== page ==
The purity in a platinum piece of jewelry is 95 to 98%. Many of the popular alloys for platinum involve other expensive, denser metals like iridium, palladium, or ruthenium. Because it’s denser than gold, the same ring would weigh significantly more in platinum than in gold. Since precious metals are priced by weight, this makes it cost more too. To compare, 14K gold is typically alloyed in up to 75% alloys, with less expensive, lighter materials such as nickel or copper.

Platinum requires a lot more energy to work with because it melts at 3,215°F.  Pure gold melts at 1,948°F. This can create some complications when protecting gems already set in the casting, for example. They may be perfectly safe for gold but damaged by the higher temperature platinum requires. It’s also much fussier regarding soldering and welding, requiring a cleaner environment than gold, and a longer polishing cycle. These special requirements can add to the cost of a platinum jewelry piece because it’s extra work and may require more supplies and skill sets to get right.

How Platinum Elements Can Strengthen Gold Jewelry:

Since platinum is trusted for its durability, many high-quality engagement rings made from gold will use platinum prongs to lessen the risk of loss. Prong settings are the industry standard for holding the center diamond or gemstone in place since they allow more light around the stone. Having platinum prongs greatly reduces the risk of losing your diamond or gemstone, as it will grip and secure a diamond like no other metal.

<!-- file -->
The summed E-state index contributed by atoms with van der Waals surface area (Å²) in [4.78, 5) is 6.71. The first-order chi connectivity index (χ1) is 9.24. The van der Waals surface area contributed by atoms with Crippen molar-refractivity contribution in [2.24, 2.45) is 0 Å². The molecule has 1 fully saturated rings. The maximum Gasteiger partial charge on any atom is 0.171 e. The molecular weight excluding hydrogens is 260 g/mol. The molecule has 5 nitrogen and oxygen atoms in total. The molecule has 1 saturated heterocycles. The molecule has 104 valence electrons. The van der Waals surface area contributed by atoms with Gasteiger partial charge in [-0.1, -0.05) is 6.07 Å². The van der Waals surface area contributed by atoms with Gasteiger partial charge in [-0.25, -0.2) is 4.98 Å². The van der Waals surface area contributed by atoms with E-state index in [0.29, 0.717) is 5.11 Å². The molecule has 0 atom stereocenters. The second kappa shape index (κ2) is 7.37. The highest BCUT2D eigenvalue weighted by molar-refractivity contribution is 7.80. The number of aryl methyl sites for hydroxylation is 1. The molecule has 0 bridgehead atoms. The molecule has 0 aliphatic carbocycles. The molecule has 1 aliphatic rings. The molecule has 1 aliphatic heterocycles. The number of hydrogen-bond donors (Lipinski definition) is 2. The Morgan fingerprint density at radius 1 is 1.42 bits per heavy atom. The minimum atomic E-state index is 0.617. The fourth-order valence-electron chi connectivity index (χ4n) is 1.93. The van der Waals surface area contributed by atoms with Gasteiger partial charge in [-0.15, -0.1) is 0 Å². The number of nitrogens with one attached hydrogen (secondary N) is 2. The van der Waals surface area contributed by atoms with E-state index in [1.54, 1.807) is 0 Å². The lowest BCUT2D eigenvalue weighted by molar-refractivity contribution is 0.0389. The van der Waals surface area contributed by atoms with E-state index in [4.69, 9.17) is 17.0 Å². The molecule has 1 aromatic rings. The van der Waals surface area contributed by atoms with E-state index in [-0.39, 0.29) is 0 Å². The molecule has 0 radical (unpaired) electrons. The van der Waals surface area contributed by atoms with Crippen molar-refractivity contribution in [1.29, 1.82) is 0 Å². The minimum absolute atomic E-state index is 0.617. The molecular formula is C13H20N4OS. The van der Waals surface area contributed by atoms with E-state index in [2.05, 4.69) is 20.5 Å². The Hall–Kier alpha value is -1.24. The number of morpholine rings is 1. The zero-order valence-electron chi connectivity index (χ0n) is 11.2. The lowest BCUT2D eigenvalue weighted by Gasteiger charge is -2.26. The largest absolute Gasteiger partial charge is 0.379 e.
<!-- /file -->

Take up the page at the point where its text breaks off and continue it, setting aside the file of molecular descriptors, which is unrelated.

Platinum is superior because as it “hardens,” it strengthens. This special metal has no “memory” so platinum prongs will stay wherever placed. Gold has memory, so if a gold prong is bent and then fixed, it will typically bend in the same place and direction again. This weakens gold prongs over time and makes them more susceptible to breaking, resulting in the loss of your precious gemstone.

No matter what metal your gemstone is secured by, remember to have all prongs examined regularly to ensure they’re secure.

Caring for Your Platinum Jewelry:

Platinum is fantastic for everyday jewelry because of its strength and brilliance. However, to keep your piece stunning, an asset like a platinum engagement ring needs occasional maintenance and attention. As it is not scratch proof, it's best to avoid doing activities like working out or gardening while wearing it. Store it separately or with enough space in your jewelry box so it won’t clash with or rub on other pieces. If visible scratches appear, a jeweler should be able to polish and restore the piece. A platinum ring will probably require cleaning and polishing every few years. It’s then plated with rhodium to give it a bright finish.

Platinum can be a fussier metal to care for, but it’s lasting strength and durability will ensure that your jewelry will remain beautiful for lifetimes to come. The exclusivity of this rare metal makes any piece it adorns that much more special. It’s a wonderful choice for an engagement ring, whether new, custom, or pre-owned, which are all sure to hold their value as well as sentimental worth.